ST. LOUIS — Nearly a century ago, Sgt. William Shemin raced across a World War I battlefield three times to pull wounded comrades to safety. With all the senior leaders of the platoon wounded or killed, the 19-year-old survived a bullet to the head and led his unit to safety.
The heroism should have earned Shemin the Medal of Honor, the nation's highest service medal. But it didn't, perhaps because discrimination was rampant in the military — and he was Jewish.
Thanks to the efforts of his now 85-year-old daughter, Shemin is on the cusp of finally being honored with a medal, 41 years after his death.
The Senate on Friday passed the $585 billion defense bill. A small provision allows President Barack Obama to bestow the Medal of Honor to Shemin. The last hurdle is Obama's signature on the defense bill.
Elsie Shemin-Roth of Webster Groves, Missouri, a St. Louis suburb, has worked tirelessly for over a decade to get the honor for her father. She can already envision that trip to the White House to receive the medal.
"It's absolutely wonderful," Shemin-Roth said Monday. "We'll be so proud and honored to receive this for our father. My one gigantic regret is I wish my father could be here."
Shemin lied about his age and got into the Army at age 18. He was sent off to France where, on a hot day in 1918, his platoon was involved in a bloody fight. Americans were scattered over the battlefield. One of Shemin's superiors, Capt. Rupert Purdon, later wrote in support of a Medal of Honor: "With the most utter disregard for his own safety, (Shemin) sprang from his position in his platoon trench, dashed out across the open in full sight of the Germans, who opened and maintained a furious burst of machine gun and rifle fire."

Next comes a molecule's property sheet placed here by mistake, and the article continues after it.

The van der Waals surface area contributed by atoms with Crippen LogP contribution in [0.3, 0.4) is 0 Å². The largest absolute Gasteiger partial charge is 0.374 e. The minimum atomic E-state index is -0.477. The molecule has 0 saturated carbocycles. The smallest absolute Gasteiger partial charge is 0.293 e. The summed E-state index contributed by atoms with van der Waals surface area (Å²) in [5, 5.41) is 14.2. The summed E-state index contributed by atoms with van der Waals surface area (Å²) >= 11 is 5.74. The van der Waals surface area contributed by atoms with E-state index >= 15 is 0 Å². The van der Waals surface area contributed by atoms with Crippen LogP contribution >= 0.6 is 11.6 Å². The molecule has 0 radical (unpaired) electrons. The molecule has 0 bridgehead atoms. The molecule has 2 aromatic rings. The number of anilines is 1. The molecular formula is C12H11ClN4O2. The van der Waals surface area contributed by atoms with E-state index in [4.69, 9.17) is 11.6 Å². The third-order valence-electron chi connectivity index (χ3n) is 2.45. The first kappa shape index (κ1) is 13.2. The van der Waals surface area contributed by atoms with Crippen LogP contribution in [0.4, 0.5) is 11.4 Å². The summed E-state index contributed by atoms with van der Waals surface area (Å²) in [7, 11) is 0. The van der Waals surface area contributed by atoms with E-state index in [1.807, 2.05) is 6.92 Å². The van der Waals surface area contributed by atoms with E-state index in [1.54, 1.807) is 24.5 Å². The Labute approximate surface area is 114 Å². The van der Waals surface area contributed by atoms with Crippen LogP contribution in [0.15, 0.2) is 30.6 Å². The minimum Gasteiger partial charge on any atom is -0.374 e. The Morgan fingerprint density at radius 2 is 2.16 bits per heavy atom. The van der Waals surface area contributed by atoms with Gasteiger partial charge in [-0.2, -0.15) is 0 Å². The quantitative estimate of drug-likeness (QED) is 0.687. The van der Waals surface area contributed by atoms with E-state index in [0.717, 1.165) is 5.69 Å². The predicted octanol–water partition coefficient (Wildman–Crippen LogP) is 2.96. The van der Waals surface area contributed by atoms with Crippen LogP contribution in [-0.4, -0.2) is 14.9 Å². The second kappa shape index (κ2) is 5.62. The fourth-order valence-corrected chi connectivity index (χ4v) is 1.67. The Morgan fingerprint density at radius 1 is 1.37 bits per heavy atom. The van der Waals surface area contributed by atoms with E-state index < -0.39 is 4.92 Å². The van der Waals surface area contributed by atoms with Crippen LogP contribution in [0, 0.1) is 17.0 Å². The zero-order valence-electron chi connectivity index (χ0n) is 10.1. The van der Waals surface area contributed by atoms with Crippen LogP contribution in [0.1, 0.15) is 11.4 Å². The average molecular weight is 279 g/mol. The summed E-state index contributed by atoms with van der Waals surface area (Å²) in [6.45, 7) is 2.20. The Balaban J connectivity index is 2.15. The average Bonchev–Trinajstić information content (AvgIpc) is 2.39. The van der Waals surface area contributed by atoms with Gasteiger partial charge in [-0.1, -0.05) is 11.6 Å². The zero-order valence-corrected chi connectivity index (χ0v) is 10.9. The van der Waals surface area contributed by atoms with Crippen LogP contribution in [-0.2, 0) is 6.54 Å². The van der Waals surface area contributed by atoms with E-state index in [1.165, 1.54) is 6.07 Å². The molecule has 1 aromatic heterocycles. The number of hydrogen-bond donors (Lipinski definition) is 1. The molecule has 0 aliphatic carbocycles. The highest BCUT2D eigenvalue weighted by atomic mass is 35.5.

The young sergeant took shrapnel but survived. He led the platoon out of harm's way for the next three days, until a German bullet pierced his helmet and lodged behind his left ear. Shemin was hospitalized for three months.
The wound left him partly deaf. Shrapnel wounds eventually left him barely able to walk.
Shemin was awarded the Distinguished Service Cross, the nation's second-highest military honor. There was never an explanation of why he was denied the Medal of Honor, and Shemin-Roth said her father felt honored by the Distinguished Service Cross.
After leaving the military, Shemin earned a degree from Syracuse and started a greenhouse-and-nursery business in the Bronx. He died in 1973.
In the early 2000s, Shemin-Roth learned of a law that provided for the review of cases concerning Jews who may have been denied medals they earned in World War II. She was appalled to learn there was no similar mechanism for World War I veterans.
She began gathering military records, photos, commendations and firsthand accounts of her father's heroism. Eventually, she enlisted the help of U.S. Rep. Blaine Luetkemeyer, a Missouri Republican, and both of the state's U.S. senators.
Retired Army Col. Erwin Burtnick of Baltimore, who is involved in the Jewish War Veterans of the U.S.A. organization, guided the project through the Department of Defense.
"It was the right thing," Burtnick said. "He should have been awarded way back."
In 2012, Luetkemeyer secured language in the defense bill allowing for the review of records of Jewish World War I veterans who may have lost out on medals due to discrimination. Shemin's case was the only one with adequate documentation to move forward.
"This was anti-Semitism, no question about it," Shemin-Roth said. "Now a wrong has been made right and all is forgiven."
No timetable has been announced for Obama to sign the Republican-backed defense bill.